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Connections

Becoming friends with my brother

The first time he called home from college was the moment we stopped being mandatory roommates and started being real friends.

Gracia Lam

As the second child in my family — “the baby,” even though I am now in my mid-30s — I have never known life without my older brother. In my earliest memories, he is there. And from the time I could remember, I wanted to do everything he did. No one was funnier, smarter, or cooler than my big brother. Inexplicably, he often did not want to hang out with his clingy little sister, like the time he and a friend built a fort in the massive snowbank at the top of our driveway. Despite repeated requests to take part in this awesome undertaking, I was denied. And so, when they went in for lunch, I stomped through the fort’s roof.

My brother is a part of most of my favorite childhood memories — and not all of them involve my wrecking something he had painstakingly created. Most of our treasured shared memories are about the high jinks we pulled together. Like the time we loosened the pin connecting the wagon to my dad’s lawnmower. Dad drove off thinking he was hauling leaves, eventually realizing there was nothing behind him. One look at my brother and me laughing turned his confusion to anger. We got a stern talking-to about wasting time and general foolishness.

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Or the time we accidentally broke one of the marble X’s in my grandfather’s tick-tack-toe set, and rather than confess, rode his and my grandmother’s three-wheeler bikes to a remote location, where we tried to make the repairs using glue we’d taken from his shed. Why? Because that is what you do when you are 7 and 9 and on vacation in a retirement community in Florida — you create adventures.

As we got older, we fought over the car (we had one to share), the phone (we had one to share), the TV (ditto), the computer (you get the picture). So when he left for college, I rejoiced that I’d finally have all these things to myself. What I didn’t realize was how much I’d miss him. I remember one of the first times he called home to check in.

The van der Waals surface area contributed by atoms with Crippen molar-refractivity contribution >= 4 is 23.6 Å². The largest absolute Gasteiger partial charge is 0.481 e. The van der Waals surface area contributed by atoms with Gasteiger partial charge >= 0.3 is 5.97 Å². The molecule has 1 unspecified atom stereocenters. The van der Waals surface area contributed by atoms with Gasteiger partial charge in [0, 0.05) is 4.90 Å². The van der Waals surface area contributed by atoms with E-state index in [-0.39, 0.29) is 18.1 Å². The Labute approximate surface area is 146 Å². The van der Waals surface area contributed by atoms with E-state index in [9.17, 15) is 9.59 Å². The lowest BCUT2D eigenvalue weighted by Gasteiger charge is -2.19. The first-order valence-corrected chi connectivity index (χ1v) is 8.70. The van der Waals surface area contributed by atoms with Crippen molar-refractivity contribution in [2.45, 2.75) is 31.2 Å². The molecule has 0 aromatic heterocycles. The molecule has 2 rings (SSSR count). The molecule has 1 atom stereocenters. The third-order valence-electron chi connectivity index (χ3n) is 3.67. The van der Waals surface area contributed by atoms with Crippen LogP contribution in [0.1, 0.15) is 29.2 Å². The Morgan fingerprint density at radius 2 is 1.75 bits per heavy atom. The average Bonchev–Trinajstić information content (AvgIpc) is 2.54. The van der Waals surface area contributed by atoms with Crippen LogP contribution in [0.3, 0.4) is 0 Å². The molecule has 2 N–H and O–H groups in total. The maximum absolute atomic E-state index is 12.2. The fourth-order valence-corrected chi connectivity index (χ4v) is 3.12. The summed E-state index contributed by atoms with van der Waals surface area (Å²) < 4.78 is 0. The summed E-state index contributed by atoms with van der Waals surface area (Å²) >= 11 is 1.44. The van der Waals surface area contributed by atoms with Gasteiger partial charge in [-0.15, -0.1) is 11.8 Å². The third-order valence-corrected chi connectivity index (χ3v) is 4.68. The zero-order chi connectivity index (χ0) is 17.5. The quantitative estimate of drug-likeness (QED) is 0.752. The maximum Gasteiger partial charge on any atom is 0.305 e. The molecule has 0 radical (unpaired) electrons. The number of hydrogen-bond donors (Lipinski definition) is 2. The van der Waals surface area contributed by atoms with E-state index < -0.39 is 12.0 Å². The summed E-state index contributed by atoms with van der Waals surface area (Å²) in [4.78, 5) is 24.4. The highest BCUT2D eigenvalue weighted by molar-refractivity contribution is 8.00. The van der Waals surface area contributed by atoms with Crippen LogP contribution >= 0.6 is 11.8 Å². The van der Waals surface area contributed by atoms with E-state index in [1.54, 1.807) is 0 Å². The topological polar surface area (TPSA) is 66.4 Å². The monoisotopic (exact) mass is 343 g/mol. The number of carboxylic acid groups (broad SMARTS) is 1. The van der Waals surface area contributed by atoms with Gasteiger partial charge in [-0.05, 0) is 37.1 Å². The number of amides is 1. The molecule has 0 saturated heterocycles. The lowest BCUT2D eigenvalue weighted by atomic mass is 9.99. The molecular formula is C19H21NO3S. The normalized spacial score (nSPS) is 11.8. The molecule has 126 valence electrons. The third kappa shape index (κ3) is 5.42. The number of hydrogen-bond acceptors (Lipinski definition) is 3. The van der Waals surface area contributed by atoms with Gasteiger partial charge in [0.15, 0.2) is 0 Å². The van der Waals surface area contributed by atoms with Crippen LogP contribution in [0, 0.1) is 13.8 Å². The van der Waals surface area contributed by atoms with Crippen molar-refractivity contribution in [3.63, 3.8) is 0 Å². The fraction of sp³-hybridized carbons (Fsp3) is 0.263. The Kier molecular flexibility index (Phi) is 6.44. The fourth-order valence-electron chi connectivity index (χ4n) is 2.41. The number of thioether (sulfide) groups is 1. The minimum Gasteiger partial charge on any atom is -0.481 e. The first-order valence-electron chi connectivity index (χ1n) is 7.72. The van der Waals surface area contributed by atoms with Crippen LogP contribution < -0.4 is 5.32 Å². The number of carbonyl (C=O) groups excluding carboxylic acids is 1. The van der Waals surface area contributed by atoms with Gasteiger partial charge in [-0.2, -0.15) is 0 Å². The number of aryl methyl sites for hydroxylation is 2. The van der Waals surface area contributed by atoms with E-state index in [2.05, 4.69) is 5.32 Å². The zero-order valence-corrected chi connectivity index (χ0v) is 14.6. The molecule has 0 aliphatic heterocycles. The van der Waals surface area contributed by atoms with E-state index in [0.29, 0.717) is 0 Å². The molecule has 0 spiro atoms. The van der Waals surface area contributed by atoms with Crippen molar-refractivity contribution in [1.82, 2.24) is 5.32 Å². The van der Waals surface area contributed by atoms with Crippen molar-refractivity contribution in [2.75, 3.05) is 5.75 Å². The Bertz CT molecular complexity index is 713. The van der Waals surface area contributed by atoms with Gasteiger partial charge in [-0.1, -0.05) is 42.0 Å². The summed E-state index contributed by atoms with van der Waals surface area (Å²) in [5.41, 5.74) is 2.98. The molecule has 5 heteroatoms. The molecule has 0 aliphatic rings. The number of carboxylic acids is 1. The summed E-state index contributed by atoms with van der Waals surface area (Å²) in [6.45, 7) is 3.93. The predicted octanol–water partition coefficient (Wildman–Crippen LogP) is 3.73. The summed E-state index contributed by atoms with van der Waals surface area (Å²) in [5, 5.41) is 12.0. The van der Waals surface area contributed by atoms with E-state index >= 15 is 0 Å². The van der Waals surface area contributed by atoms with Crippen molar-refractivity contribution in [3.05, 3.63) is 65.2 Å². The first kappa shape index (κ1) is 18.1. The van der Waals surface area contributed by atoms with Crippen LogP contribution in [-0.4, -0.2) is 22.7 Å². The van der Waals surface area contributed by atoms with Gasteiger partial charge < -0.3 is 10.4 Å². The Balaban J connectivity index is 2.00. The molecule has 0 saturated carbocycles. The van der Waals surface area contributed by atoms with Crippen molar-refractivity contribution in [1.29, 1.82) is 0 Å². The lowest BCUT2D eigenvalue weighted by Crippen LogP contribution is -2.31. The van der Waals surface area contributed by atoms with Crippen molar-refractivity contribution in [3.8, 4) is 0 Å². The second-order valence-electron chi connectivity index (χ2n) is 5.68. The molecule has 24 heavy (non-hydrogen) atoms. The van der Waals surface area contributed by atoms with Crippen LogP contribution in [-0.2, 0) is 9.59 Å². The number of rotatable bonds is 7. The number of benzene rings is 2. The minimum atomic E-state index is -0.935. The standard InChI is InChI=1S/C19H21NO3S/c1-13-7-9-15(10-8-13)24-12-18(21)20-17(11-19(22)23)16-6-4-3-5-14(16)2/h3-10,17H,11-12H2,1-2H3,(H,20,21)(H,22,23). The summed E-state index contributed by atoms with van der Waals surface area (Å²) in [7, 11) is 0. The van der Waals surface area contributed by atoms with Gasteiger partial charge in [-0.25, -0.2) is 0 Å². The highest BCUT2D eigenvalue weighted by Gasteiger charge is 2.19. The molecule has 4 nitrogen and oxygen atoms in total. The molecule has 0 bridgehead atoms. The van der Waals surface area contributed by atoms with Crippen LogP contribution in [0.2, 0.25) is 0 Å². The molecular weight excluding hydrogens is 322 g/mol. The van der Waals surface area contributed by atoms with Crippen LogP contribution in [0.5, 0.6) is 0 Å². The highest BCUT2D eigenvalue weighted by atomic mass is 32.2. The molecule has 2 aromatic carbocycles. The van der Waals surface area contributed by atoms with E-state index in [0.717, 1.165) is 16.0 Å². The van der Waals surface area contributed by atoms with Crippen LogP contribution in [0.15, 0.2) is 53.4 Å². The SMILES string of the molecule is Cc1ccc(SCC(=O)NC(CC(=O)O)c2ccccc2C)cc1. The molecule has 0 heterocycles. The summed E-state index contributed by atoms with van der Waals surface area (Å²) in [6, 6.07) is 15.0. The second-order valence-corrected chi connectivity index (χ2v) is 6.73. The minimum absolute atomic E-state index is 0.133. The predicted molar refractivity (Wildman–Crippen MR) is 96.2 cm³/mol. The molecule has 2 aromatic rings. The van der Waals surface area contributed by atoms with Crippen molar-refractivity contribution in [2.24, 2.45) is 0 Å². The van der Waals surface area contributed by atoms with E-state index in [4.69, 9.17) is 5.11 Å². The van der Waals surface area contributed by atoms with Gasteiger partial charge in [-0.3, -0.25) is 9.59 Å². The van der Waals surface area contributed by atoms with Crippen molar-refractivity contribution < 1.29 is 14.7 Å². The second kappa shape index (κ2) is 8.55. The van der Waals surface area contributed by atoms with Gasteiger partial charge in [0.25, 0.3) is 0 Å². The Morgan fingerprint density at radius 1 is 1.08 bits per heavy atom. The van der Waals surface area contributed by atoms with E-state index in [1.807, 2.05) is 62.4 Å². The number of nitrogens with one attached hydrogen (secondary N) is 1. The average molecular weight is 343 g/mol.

“Do you want to say hi to your brother before we hang up?” asked my mom.

I was surprised when I answered yes. But I did. And that was the moment we stopped being mandatory roommates who mostly got along and started being real friends by choice.

At my wedding, I had five bridesmaids, some of my closest and oldest friends, but my brother served as my “man of honor,” as I had always known he would.

During my second maternity leave, I was overwhelmed most of the time. I had a newborn and an 18-month-old, and their needs were as urgent as they were different. My brother used up a bunch of his vacation days on us — it felt as if he was there once a week. He’d hold the baby so I could get a break; entertain the toddler by playing hide-and-seek or chase; listen to me babble on about who was eating or not eating, sleeping or not sleeping; and tell me stories that made me laugh so hard I’d forget I hadn’t showered in days.

I’m not sure if it was all those hours he logged when they were babies, but my daughters, now 4 and 3, have a special place in their hearts for their uncle. When he arrives at our house, they scream and rush his car as though Elmo himself were inside. On a recent morning visit, the first thing my 3-year-old asked was “Can you stay for dinner?”

And the thing is, I know just how she feels.

Laura Shea Souza is a communications professional and writer in Stow. Send comments to connections@globe.com.

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